Stability, ergonomics, and other problems are among the subjects discussed in the new kayak fishing magazine, and the more light shed on these subjects, the better, especially when elderly anglers are concerned, since they are both less capable of enjoying inadequate kayaks, and less willing to do so than the average kayak angler is.

Stability: The Key To Good Fishing Kayak Design

A new article on Micronautical, the kayak design magazine, discusses the importance of stability in fishing kayaks, and how to design a kayak for greater stability.

It’s an interesting read for elderly anglers, as well as for those who suffer from balance impairement and other disabilities that make paddling kayaks and fishing from them more challenging.

The subject goes also to fly fishing from kayaks, since this technique is best practiced standing up when paddling and scouting for fish, or when sight fishing.

Needless to say that stable kayaks are safer anywhere, whether inland or offshore, and that there is no such thing as too much stability when motorizing your fishing kayak is concerned.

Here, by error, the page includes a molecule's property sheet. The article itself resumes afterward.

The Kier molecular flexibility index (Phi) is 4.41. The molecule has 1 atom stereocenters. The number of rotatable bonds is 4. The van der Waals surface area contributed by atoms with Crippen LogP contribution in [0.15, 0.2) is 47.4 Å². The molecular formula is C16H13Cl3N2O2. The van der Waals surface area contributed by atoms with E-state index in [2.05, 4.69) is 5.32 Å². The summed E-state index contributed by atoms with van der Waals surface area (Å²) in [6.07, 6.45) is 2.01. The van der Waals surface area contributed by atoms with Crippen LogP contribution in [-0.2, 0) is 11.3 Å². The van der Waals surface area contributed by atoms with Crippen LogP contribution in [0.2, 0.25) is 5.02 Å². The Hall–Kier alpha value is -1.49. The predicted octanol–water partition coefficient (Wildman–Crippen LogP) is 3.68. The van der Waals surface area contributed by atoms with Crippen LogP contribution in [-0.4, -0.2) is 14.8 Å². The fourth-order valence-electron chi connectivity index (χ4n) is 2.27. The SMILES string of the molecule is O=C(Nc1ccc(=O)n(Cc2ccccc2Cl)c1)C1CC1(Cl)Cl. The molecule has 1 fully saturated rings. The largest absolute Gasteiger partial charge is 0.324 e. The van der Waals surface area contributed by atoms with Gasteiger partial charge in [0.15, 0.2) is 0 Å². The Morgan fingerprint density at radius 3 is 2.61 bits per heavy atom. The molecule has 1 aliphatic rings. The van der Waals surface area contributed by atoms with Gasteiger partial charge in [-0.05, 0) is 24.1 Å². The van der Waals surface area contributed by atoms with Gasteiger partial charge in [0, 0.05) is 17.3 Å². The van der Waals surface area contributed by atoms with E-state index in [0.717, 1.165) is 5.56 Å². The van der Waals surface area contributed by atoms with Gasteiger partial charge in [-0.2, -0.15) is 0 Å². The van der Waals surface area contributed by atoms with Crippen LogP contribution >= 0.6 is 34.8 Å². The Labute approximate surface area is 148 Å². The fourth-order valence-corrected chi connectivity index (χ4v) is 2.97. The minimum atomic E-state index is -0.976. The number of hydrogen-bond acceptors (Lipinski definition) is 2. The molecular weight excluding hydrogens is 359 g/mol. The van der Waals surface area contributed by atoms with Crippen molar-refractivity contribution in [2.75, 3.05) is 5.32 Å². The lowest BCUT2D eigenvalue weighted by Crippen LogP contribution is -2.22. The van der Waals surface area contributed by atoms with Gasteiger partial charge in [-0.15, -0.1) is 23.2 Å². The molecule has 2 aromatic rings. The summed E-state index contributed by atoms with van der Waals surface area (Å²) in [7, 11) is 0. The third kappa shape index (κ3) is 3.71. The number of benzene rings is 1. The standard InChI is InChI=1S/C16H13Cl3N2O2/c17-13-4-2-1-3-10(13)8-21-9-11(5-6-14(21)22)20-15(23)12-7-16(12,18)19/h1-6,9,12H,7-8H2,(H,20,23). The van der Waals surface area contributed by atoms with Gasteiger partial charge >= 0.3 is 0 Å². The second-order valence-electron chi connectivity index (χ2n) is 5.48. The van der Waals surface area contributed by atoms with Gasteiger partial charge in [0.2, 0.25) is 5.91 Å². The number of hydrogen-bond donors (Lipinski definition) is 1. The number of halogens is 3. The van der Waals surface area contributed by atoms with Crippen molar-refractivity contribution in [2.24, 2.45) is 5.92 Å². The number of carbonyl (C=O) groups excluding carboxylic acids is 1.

Painless Kayak Fishing Now Availble On Senior Kayak Angler Magazine

This Magazine, Senior Kayak Angler, just got a huge boost in the form of dozens of republished quality articles from a leading source on kayaking back pain and other injuries, the blog named Painless Kayak Fishing.

This is a wonderful opportunity to expose all this top quality editorial material to our readers, and hopefully attract more visitors who are interested in avoiding pain and discomfort associated with kayak fishing, especially at an older age.

Senior Kayak Angler

Yak Back Pain: The Eight Hundred Pound Gorilla In The Room

This article first appeared on the PAINLESS KAYAK FISHING blog.

The eight hundred pound gorilla in a market for a certain product is the biggest player in that market, and the eight hundred pound gorilla in the room is an expression that means the obvious problem no one is talking about.

As with everything related to sit-in and SOT kayaks, that problem in kayak fishing is poor ergonomics, especially back pain and discomfort that prevent many anglers from joining the ranks of kayak anglers, and causing a considerable number of kayak anglers to quit the sport once they realize the problem is intolerable for them, and there is nothing they can effectively do about it.